This, however, is not the end of the story, to defeat a claim for unfair dismissal, employers need to show that there was a valid reason for dismissal and that the dismissal was not harsh, unjust or unreasonable. This requires an assessment of whether procedural fairness was afforded to the employee.

 

Procedural fairness

In this case, Commissioner Cirkovic found the below to be evidence that Sigma afforded Miss Jack procedural fairness:

  • Miss Jack was notified of the reason Sigma was considering dismissal before she was dismissed. In a letter to Miss Jack dated 7 January 2019, Sigma stated that they were “seriously considering terminating [her] employment on the basis of [her] inability to perform the inherent requirements of the position.” 
  • It was found that Miss Jack had an opportunity to respond to the reason Sigma was considering dismissal. Commissioner Cirkovic again referred to the above letter of 7 January 2019 and highlighted that as part of this communication Ms Jack was invited to provide further medical or other information, and invited Miss Jack to a formal meeting on 11 January to discuss the matter. This meeting was postponed several times at Miss Jack’s request. When this meeting took place, Sigma again asked Miss Jack if there was anything additional she wanted them to consider. 
  • There was no unreasonable refusal to allow Miss Jack a support person at the meetings where her potential dismissal was discussed.

 

In light of the above, the Commission found that Sigma followed a procedurally fair process leading up to Miss Jack’s dismissal and therefore, ultimately found her dismissal was not unfair.  

 

Other potential claims

It is important to note that Miss Jack was absent from work for approximately 16 months prior to her dismissal and that she had exhausted her entitlement to take paid personal/carer’s leave. Employers should be aware that under the general protections provisions of the FW Act it is unlawful to dismiss an employee because they are “temporarily absent from work because of illness or injury” (see section 352). The exact operation of the clause is complicated, but in basic terms, unless an employee has: (a) had at least three months absence (in any 12 month period); and (b) exhausted their paid personal/carer’s leave entitlement, a dismissal due to illness or injury will be unlawful.   

Employees are not able to bring both a general protections and an unfair dismissal claim, they have to choose one or the other. In the present case, given the length of Miss Jack’s absence, unfair dismissal was the only option available to her.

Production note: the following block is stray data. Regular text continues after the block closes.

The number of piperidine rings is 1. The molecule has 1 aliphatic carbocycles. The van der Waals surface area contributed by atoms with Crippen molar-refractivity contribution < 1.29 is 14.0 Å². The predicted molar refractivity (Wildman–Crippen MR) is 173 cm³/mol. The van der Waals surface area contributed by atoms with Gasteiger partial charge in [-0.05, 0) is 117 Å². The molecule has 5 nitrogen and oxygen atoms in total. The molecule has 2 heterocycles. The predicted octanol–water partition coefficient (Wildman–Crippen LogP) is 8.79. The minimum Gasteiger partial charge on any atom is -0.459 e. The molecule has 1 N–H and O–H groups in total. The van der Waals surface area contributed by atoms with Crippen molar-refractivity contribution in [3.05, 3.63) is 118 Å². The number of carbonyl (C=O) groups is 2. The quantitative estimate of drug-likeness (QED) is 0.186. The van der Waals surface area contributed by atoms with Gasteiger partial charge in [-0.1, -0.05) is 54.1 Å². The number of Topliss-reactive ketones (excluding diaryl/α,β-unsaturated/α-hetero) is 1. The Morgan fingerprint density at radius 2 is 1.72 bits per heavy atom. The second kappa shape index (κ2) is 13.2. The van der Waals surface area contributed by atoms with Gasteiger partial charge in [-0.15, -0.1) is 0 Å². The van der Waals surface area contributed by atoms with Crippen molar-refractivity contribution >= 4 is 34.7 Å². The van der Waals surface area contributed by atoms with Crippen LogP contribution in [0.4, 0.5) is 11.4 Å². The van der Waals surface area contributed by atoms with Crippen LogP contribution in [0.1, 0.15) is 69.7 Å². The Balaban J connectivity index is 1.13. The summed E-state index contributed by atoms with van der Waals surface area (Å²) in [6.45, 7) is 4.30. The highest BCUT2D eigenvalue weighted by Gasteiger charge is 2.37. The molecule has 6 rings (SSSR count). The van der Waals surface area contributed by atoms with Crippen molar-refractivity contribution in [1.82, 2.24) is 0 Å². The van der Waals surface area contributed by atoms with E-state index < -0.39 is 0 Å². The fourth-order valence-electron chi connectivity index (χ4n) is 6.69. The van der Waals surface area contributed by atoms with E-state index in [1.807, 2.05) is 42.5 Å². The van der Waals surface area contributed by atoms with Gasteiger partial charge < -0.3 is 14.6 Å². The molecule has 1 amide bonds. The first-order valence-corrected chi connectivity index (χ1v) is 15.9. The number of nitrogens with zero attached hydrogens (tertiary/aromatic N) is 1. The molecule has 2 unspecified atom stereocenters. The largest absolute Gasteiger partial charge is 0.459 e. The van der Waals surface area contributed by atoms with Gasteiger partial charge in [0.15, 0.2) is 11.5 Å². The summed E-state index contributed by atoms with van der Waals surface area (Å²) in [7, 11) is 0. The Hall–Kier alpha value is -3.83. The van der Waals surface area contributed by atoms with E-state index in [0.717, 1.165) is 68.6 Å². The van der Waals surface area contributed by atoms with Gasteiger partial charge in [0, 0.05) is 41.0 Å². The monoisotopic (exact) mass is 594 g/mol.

Lessons for employers

In light of the above, if you have an ill or injured employee who has been absent from work for a long period of time, we recommend you consider the below before taking any steps towards dismissal: 

  • Consider whether the employee is protected by the general protections provisions of the FW Act in respect to temporary absence outlined above. As mentioned above, the operation of section 352 can be complex, seek legal advice here if in doubt. 
  • Obtain a medical report from the employee’s treating medical practitioner(s) which outlines the employee’s diagnosis and prognosis, focusing on the employee’s ability to perform the requirements of their role. Alternatively, you may direct the employee to an independent medical assessment to obtain this information. 
  • Ensure you have permission from the employee for the medical practitioner to share medical information related to their employment with you.
  • The medical report should be drafted with reference to the employee’s current duties. When requesting the report, always ask that the medical practitioner suggest any reasonable adjustments which could be made to accommodate the employee’s incapacity.
  • We recommend the employer cover any additional costs associated with obtaining the medical report.
  • Once you obtain a relevant medical report, assess whether there is evidence that the employee can perform the inherent requirements of their role currently, whether they can perform these requirements in the future and whether any reasonable adjustments can be made to facilitate them doing so. Only if the answer to all these questions is “No” should you consider dismissal.
  • If the employee is not protected from dismissal by means of section 352, and you wish to terminate employment, ensure you follow a procedurally fair process leading up to dismissal including notifying the employee of the reason for dismissal is being considered and allowing them an opportunity to respond, including allowing them to provide any additional medical evidence they believe to be relevant. 

 

The Sigma case sheds some light on how the Commission will view dismissals based on an employee’s capacity, particularly in respect to the definitive nature of the evidence required to show that an employee will be fit to perform the inherent requirements of their role in the future. However, navigating the processes surrounding a long-term ill or injured employee remains an extremely difficult task. 

If you require assistance managing a long-term ill or injured employee and wish to have a confidential discussion with one of our lawyers about the next steps, please contact us.